. . . the 99%

November 17, 2011

One of the key requirements of a social movement is a collective identity–a sense that the members of the group share the same life experience that has been the source of their suffering.

The slogan, We are the 99% (and so are you), easily captures the essence of the Occupy Wall Street movement and its offshoots: 1% of the population controls 20% of the wealth, at the expense of the 99%. The movement draws its energy from an increasing awakening that the distinctions between the homeless, the working poor, the middle class, and even those we might think of as wealthy, become meaningless when compared to the distinction between all of those people and the elite 1%, whose lives most of us can’t even imagine, even from reality TV.

That awareness has drawn supporters to the movement as well as those who say, “I’m not one of those Occupiers, but . . .(I share their outrage).”

The problem, however, is that a social movement has to push up against something in order for there to be significant change. There is a clear oppressor here–the 1%. But where are they? The demonstrations necessary for the movement create far more disruption for the 99% than for the 1%. The movement is walking a fine line between calling attention to the fact that the majority of Americans are working harder and harder for less and less and disrupting those same Americans while they do their jobs–including bank tellers, bus drivers, and city police.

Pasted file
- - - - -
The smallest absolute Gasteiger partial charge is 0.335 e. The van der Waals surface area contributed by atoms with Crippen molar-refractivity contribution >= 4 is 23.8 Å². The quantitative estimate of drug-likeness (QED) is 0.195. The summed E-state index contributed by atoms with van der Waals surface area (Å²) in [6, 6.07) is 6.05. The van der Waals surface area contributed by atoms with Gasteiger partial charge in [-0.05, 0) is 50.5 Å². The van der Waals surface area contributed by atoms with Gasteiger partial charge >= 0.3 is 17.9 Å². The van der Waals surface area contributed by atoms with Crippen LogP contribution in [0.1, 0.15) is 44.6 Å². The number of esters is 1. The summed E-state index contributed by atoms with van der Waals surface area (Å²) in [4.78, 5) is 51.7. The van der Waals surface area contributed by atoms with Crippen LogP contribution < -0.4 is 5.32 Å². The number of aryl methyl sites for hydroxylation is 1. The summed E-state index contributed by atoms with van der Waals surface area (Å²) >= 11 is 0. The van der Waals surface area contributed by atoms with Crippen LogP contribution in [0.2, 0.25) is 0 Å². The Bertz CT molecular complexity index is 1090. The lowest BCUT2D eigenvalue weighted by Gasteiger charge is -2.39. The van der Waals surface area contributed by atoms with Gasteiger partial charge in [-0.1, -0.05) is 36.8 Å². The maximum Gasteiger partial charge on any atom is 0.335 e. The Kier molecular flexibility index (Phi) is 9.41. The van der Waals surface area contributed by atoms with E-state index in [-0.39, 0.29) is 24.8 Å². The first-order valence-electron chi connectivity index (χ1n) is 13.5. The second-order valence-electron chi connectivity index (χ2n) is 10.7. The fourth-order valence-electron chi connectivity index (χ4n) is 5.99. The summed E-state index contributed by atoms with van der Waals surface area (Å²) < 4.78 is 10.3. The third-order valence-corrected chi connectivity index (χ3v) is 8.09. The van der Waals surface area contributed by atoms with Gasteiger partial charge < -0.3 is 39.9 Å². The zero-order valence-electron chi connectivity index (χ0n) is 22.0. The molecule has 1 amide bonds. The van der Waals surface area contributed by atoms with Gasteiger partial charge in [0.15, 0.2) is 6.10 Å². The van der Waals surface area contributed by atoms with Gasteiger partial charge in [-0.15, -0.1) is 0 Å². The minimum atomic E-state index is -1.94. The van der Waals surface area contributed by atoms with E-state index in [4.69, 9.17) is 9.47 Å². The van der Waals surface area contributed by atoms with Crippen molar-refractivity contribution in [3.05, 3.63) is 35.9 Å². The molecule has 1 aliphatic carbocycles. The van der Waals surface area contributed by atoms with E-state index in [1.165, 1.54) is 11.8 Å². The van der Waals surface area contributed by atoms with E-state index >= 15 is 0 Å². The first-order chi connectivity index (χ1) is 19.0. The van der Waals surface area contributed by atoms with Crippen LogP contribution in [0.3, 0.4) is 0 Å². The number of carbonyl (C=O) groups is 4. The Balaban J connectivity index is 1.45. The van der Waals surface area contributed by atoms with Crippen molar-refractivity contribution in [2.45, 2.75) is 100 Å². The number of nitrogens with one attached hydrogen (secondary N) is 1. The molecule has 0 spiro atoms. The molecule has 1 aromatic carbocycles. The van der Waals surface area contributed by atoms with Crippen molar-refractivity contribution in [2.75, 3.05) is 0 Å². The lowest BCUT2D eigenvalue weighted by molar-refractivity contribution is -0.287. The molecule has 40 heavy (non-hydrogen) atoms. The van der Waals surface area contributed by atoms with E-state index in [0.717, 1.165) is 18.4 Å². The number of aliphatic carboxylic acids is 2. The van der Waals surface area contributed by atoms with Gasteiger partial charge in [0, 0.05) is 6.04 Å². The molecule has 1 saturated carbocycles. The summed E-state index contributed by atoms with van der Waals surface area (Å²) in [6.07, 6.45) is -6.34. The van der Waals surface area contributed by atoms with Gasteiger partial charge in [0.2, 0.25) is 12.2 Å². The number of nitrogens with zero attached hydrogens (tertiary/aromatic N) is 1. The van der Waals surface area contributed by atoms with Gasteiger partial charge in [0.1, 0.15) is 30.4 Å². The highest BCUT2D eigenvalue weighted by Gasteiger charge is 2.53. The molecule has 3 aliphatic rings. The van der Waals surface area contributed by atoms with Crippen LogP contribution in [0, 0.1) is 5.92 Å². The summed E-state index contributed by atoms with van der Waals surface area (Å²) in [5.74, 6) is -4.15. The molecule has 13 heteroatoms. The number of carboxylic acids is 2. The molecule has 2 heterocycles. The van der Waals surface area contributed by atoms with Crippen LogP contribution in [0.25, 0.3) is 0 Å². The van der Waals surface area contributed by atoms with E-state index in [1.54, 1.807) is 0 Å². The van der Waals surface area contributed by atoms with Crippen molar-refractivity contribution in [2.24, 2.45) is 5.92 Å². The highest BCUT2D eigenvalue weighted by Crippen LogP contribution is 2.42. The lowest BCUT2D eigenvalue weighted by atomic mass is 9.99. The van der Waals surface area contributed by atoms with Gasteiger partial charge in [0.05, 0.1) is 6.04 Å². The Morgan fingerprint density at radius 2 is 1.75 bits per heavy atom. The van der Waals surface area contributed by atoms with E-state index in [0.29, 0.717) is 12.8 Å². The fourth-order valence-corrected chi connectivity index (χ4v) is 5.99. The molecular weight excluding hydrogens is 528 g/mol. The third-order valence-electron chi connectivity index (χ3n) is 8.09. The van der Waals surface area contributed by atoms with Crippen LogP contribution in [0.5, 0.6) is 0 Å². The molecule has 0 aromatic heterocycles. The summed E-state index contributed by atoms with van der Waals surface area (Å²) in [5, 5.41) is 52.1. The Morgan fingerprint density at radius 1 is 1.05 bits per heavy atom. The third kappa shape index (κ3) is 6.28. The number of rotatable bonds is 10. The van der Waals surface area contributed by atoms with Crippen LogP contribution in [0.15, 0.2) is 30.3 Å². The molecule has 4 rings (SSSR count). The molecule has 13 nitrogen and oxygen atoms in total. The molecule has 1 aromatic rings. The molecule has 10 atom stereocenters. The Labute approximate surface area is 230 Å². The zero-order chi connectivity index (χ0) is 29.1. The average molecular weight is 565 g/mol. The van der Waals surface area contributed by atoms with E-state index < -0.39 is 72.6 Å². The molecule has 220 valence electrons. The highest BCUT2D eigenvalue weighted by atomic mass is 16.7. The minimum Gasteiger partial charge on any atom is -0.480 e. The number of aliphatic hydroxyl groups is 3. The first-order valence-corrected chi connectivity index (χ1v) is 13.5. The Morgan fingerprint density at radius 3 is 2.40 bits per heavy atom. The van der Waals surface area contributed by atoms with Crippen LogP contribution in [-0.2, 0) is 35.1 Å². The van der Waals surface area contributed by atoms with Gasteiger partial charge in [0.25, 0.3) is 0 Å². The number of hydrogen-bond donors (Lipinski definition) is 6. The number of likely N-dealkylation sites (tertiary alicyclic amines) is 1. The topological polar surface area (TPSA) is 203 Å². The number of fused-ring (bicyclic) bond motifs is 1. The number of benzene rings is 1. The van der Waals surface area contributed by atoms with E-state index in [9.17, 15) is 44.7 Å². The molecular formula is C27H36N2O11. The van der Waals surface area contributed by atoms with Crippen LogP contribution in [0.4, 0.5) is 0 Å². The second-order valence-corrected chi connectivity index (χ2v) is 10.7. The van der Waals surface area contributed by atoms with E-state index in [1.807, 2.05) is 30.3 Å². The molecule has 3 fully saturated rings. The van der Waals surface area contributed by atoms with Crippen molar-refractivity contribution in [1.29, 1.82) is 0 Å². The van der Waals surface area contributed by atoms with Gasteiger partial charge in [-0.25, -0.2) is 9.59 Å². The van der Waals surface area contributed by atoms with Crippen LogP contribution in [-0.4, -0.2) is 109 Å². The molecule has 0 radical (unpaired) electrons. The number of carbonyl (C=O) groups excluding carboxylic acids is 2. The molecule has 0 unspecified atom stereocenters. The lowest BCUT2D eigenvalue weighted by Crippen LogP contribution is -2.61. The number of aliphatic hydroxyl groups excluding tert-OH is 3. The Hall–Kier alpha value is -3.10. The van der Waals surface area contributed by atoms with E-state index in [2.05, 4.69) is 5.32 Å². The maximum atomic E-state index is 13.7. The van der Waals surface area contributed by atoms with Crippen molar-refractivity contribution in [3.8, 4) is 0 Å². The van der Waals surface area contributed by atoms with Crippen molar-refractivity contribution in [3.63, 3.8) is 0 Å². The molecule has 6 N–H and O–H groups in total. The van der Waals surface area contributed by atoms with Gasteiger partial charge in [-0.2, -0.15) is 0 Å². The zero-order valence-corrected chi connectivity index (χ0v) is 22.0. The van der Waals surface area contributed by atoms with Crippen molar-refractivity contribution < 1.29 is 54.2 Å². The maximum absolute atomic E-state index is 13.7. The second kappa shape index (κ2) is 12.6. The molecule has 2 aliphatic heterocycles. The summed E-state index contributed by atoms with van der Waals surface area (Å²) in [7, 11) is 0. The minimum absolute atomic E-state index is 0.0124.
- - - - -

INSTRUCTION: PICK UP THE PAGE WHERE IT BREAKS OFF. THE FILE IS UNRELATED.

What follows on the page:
This doesn’t mean Occupiers need to go home and tidy up in order to make nice with the 99%. It’s just a challenge that they face.

The women’s movement faced a similar challenge. In forming a collective identity with other women who shared the same life experience, the movement asked women to wake up to the fact that they lived in a world that was organized to benefit men. A lot of women felt that to identify with this movement would mean viewing their husbands, fathers, brothers, and sons as adversaries. Their solution was to say, “I’m not one of those women’s libbers . . . (but I share their outrage).”

The Occupy movement does not need what many pundits and politicians have said it needs; it does not need a hierarchy of authority or a list of demands. It does not need to elect people into the same system that it opposes–an approach that has had only limited success for women and African American men. However, it does need to gear its efforts so that whatever disruption is felt by the 99% becomes felt with greater intensity by the 1%–just the way the 1% has disproportionately benefited from what the 99% has put into this economy.

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